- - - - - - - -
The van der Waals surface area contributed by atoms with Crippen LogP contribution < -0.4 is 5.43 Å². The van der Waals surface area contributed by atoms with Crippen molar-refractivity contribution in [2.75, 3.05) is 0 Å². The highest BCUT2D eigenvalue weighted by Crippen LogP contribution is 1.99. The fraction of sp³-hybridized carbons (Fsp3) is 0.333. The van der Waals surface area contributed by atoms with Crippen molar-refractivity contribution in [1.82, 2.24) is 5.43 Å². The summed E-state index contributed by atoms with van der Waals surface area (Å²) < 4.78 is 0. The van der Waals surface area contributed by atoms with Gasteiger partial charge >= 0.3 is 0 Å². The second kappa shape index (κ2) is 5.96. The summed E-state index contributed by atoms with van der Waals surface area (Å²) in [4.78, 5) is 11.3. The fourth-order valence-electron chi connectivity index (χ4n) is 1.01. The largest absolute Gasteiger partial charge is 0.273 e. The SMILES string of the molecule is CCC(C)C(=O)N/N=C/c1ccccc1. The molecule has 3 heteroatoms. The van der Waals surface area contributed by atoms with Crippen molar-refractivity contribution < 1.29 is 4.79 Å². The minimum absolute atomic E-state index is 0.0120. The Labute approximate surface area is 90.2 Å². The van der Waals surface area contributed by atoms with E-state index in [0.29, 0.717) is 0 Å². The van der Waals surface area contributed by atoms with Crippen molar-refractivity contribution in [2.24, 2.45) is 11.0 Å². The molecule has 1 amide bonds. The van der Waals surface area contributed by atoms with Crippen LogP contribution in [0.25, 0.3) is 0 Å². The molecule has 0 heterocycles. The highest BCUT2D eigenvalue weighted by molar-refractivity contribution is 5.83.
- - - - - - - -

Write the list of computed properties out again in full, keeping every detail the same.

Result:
The van der Waals surface area contributed by atoms with Crippen LogP contribution < -0.4 is 5.43 Å². The van der Waals surface area contributed by atoms with Crippen molar-refractivity contribution in [2.75, 3.05) is 0 Å². The highest BCUT2D eigenvalue weighted by Crippen LogP contribution is 1.99. The fraction of sp³-hybridized carbons (Fsp3) is 0.333. The van der Waals surface area contributed by atoms with Crippen molar-refractivity contribution in [1.82, 2.24) is 5.43 Å². The summed E-state index contributed by atoms with van der Waals surface area (Å²) < 4.78 is 0. The van der Waals surface area contributed by atoms with Gasteiger partial charge >= 0.3 is 0 Å². The second kappa shape index (κ2) is 5.96. The summed E-state index contributed by atoms with van der Waals surface area (Å²) in [4.78, 5) is 11.3. The fourth-order valence-electron chi connectivity index (χ4n) is 1.01. The largest absolute Gasteiger partial charge is 0.273 e. The SMILES string of the molecule is CCC(C)C(=O)N/N=C/c1ccccc1. The molecule has 3 heteroatoms. The van der Waals surface area contributed by atoms with Crippen molar-refractivity contribution < 1.29 is 4.79 Å². The minimum absolute atomic E-state index is 0.0120. The Labute approximate surface area is 90.2 Å². The van der Waals surface area contributed by atoms with E-state index in [0.29, 0.717) is 0 Å². The van der Waals surface area contributed by atoms with Crippen molar-refractivity contribution in [2.24, 2.45) is 11.0 Å². The molecule has 1 amide bonds. The van der Waals surface area contributed by atoms with Crippen LogP contribution in [0.25, 0.3) is 0 Å². The molecule has 0 heterocycles. The highest BCUT2D eigenvalue weighted by molar-refractivity contribution is 5.83.